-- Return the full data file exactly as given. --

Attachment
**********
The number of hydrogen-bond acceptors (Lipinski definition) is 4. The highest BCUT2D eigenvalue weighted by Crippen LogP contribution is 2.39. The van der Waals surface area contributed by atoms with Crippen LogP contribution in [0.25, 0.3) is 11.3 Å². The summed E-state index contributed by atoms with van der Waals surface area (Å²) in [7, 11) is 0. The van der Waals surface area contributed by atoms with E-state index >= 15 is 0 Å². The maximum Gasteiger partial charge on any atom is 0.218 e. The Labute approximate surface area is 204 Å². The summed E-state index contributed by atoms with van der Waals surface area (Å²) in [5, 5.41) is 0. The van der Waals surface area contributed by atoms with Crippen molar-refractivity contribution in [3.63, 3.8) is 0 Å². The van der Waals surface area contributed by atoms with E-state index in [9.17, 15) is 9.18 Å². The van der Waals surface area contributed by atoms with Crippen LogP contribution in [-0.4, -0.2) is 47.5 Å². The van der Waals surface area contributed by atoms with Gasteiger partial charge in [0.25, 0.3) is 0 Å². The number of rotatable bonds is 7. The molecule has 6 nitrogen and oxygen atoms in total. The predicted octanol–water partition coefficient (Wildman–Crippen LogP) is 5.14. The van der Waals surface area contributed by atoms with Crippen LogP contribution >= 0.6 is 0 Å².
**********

The number of hydrogen-bond acceptors (Lipinski definition) is 4. The highest BCUT2D eigenvalue weighted by Crippen LogP contribution is 2.39. The van der Waals surface area contributed by atoms with Crippen LogP contribution in [0.25, 0.3) is 11.3 Å². The summed E-state index contributed by atoms with van der Waals surface area (Å²) in [7, 11) is 0. The van der Waals surface area contributed by atoms with E-state index >= 15 is 0 Å². The maximum Gasteiger partial charge on any atom is 0.218 e. The Labute approximate surface area is 204 Å². The summed E-state index contributed by atoms with van der Waals surface area (Å²) in [5, 5.41) is 0. The van der Waals surface area contributed by atoms with Crippen molar-refractivity contribution in [3.63, 3.8) is 0 Å². The van der Waals surface area contributed by atoms with E-state index in [9.17, 15) is 9.18 Å². The van der Waals surface area contributed by atoms with Crippen LogP contribution in [-0.4, -0.2) is 47.5 Å². The van der Waals surface area contributed by atoms with Gasteiger partial charge in [0.25, 0.3) is 0 Å². The number of rotatable bonds is 7. The molecule has 6 nitrogen and oxygen atoms in total. The predicted octanol–water partition coefficient (Wildman–Crippen LogP) is 5.14. The van der Waals surface area contributed by atoms with Crippen LogP contribution >= 0.6 is 0 Å².